Forgot your password?
Network The Internet Verizon

How 'Fast Lanes' Will Change the Internet 192

Posted by Soulskill
from the my-data-is-first-among-equals dept.
An anonymous reader writes "Net neutrality has been looking pretty shaky in recent months. Netflix has started paying Comcast and Verizon directly and the FCC is saying that's perfectly fine. We may be witnessing a fundamental change in the nature of the internet. Timothy B. Lee at Vox explains how all of this works, and what it means for the future of the web. Quoting: '[S]ome of the largest ISPs now seem to view declining network performance not as a technical problem to be solved so much as a source of leverage in business negotiations. Another reason is that regulating interconnection is much more complex than a "classic" network neutrality rule. When all of an ISP's traffic comes through one cable, it's not too hard to write a rule requiring that the packets in that cable be treated equally. But it's harder to write a rule governing when and how ISPs must interconnect. Someone needs to pay for the cost of these connections, and the fairest way to split the costs depends on many subtle factors, including geography, traffic patterns, and the relative size of the interconnecting networks. A poorly written interconnection rule could create a lot of work for lawyers without actually preventing abusive practices.'"
This discussion has been archived. No new comments can be posted.

How 'Fast Lanes' Will Change the Internet

Comments Filter:
  • by Anonymous Coward on Friday May 02, 2014 @03:26PM (#46902019)

    Reasons like this is why I'm so glad the Netherlands chose to enshrine net neutrality in law.

    Otherwise we'd have to put up with shit like this: []

    USA, enjoy your tiered priced internet service, your net neutrality is no more.

  • by Bengie (1121981) on Friday May 02, 2014 @03:33PM (#46902115)
    As long as the "slow lane" still allows me my full bandwidth, I see no issues. The only difference is latency, but closeness to reduce latency comes at a price of the party that needs it. A game server may be willing to pay a premium to be closer and have fewer hops, but Netflix may not care about latency as long as their bandwidth is unfettered.

    If the "slow lane" starts affecting my bandwidth, then the ISP is not holding up their end of the bargin. They must provide me uncongested access to all of their interconnects. Once the packet leaves my ISP's network, my ISP has no more control and therefore, cannot be directly responsible anymore. Although, they could be indirectly responsible, like making sure they use a quality transit provider or not using overloaded peers to get cheaper routes.
  • by nimbius (983462) on Friday May 02, 2014 @03:43PM (#46902211) Homepage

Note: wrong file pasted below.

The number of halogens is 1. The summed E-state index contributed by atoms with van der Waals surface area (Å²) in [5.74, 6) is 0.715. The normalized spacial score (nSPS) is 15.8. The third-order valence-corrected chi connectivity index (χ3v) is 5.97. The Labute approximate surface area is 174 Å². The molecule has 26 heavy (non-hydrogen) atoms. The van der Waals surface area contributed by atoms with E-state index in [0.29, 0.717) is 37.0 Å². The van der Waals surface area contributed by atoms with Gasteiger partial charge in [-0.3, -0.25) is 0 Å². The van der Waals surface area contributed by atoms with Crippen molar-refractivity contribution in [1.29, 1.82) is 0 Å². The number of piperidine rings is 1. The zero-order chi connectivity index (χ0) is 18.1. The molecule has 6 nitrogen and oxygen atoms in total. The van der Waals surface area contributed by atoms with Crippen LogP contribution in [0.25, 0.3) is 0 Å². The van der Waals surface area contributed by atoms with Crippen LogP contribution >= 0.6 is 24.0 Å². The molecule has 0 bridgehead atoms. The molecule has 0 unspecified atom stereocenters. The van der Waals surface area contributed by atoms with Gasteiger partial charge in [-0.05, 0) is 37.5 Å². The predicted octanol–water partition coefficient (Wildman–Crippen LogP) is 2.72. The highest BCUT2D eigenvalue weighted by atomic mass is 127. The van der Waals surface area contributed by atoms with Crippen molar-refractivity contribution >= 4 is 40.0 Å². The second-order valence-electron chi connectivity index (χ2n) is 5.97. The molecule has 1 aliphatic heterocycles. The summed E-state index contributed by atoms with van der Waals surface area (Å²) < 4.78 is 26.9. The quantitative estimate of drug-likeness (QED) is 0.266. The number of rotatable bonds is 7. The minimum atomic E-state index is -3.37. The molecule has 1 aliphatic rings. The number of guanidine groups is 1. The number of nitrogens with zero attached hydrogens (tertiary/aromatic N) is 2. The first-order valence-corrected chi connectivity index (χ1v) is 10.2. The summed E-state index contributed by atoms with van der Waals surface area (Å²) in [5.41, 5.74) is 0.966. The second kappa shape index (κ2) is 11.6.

Call me the neckbeard prime but traffic shaping doesnt bother me much as its based on the notion that internet = future of infotainment.
    movies: check them out, free, from my local library these days. And much better quality too (you get more independent films with better plot and writing than the crap hollyoaks delivers.)
    music: If i like a song and can support the artist, Ill buy it from their site. I dont scrape along with a jolly roger screwing over every artist I see. Again, the library is your friend for some stuff.
    e-books: never bought into this racket. Ill check it out from the library, read it at my own leisure, and not worry about the risk that my rented copy will be reposessed wirelessly without notice. Books i enjoy will be bought used from the local bookstore.

    I use IRC, and my firefox is so incapable of showing advertisements its like a time machine to 1989. Hell, my hosts file wont even route most of it.
    Also from most of the slashdot community: fuck your social networks.
  • Re:Finally (Score:4, Interesting)

    by smartr (1035324) on Friday May 02, 2014 @03:47PM (#46902261)

    Netflix is a perfectly good example to look at. There's no reason Netflix's media should be getting privilege over Amazon media, AT&T media, Google media, Comcast media, or some guy in Delaware's media. If I want to use a less popular service or run things over a corporate network linked through the internet, it should not be throttled so that Netflix gets priority. The two main problems seem to be:
    1. The internet service providers don't want to upgrade their infrastructure.
    2. The internet service providers are unwilling to meter the activities that would actually make them upgrade their network because they can make more money degrading service, not upgrading the network, and not fixing their peering arrangements. ...
    How do you "meter" Netflix? ICANN has the root addresses to blocks in networks that can very easily be used to calculate an abstract "distance". If a customer exceeds a certain amount, say X gigabytes from a "long distance" provider, you need to "meter" it and bill them more. This would be neutral and a way of fairly charging customers for their usage. Shady backroom deals with Comcast and Verizon are no way to do honest business when the wires have a right of way through my property.

  • by XopherMV (575514) on Friday May 02, 2014 @04:05PM (#46902449) Journal
    The ISPs aren't creating "slow lanes." They're simply refusing to widen the freeway until they're paid to do so.

    Funny. Customers pay their ISPs for an advertised bandwidth. Content providers also pay ISPs for advertised bandwidth. Yet, ISPs are still able to turn up the speed if content providers pay them extra. It sounds like ISPs are purposefully not living up to their advertising in order to extort money from people who aren't their customers.